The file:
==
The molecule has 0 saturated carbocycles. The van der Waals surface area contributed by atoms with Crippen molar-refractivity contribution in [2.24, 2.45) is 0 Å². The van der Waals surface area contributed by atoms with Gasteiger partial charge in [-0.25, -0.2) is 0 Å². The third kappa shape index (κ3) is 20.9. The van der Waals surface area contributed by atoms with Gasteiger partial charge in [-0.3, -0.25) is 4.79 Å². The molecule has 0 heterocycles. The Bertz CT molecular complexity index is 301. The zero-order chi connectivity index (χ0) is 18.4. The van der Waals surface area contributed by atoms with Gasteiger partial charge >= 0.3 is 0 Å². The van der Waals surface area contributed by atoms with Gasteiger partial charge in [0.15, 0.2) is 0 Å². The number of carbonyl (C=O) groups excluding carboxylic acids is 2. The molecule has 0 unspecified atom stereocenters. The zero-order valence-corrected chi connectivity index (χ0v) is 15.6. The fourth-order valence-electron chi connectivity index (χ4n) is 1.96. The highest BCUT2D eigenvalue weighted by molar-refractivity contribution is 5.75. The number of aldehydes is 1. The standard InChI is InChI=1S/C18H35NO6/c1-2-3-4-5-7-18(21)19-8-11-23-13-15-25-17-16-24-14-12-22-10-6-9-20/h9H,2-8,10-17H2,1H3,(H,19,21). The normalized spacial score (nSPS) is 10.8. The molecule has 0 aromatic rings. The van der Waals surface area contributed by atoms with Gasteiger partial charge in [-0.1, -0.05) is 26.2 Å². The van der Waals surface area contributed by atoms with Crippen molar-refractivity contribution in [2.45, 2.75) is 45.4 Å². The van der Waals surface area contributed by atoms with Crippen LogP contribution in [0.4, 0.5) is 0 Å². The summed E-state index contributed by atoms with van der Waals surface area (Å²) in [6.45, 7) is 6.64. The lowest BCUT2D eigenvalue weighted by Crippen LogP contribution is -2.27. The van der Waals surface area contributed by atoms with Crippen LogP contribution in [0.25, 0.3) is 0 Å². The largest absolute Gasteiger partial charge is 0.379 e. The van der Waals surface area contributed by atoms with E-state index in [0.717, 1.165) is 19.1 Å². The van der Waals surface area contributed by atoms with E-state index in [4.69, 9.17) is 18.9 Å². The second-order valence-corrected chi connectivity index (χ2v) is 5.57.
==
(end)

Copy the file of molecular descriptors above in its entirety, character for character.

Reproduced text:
The molecule has 0 saturated carbocycles. The van der Waals surface area contributed by atoms with Crippen molar-refractivity contribution in [2.24, 2.45) is 0 Å². The van der Waals surface area contributed by atoms with Gasteiger partial charge in [-0.25, -0.2) is 0 Å². The third kappa shape index (κ3) is 20.9. The van der Waals surface area contributed by atoms with Gasteiger partial charge in [-0.3, -0.25) is 4.79 Å². The molecule has 0 heterocycles. The Bertz CT molecular complexity index is 301. The zero-order chi connectivity index (χ0) is 18.4. The van der Waals surface area contributed by atoms with Gasteiger partial charge >= 0.3 is 0 Å². The van der Waals surface area contributed by atoms with Gasteiger partial charge in [0.15, 0.2) is 0 Å². The number of carbonyl (C=O) groups excluding carboxylic acids is 2. The molecule has 0 unspecified atom stereocenters. The zero-order valence-corrected chi connectivity index (χ0v) is 15.6. The fourth-order valence-electron chi connectivity index (χ4n) is 1.96. The highest BCUT2D eigenvalue weighted by molar-refractivity contribution is 5.75. The number of aldehydes is 1. The standard InChI is InChI=1S/C18H35NO6/c1-2-3-4-5-7-18(21)19-8-11-23-13-15-25-17-16-24-14-12-22-10-6-9-20/h9H,2-8,10-17H2,1H3,(H,19,21). The normalized spacial score (nSPS) is 10.8. The molecule has 0 aromatic rings. The van der Waals surface area contributed by atoms with Gasteiger partial charge in [-0.1, -0.05) is 26.2 Å². The van der Waals surface area contributed by atoms with Crippen molar-refractivity contribution in [2.45, 2.75) is 45.4 Å². The van der Waals surface area contributed by atoms with Crippen LogP contribution in [0.4, 0.5) is 0 Å². The summed E-state index contributed by atoms with van der Waals surface area (Å²) in [6.45, 7) is 6.64. The lowest BCUT2D eigenvalue weighted by Crippen LogP contribution is -2.27. The van der Waals surface area contributed by atoms with Crippen LogP contribution in [0.25, 0.3) is 0 Å². The largest absolute Gasteiger partial charge is 0.379 e. The van der Waals surface area contributed by atoms with E-state index in [0.717, 1.165) is 19.1 Å². The van der Waals surface area contributed by atoms with E-state index in [4.69, 9.17) is 18.9 Å². The second-order valence-corrected chi connectivity index (χ2v) is 5.57.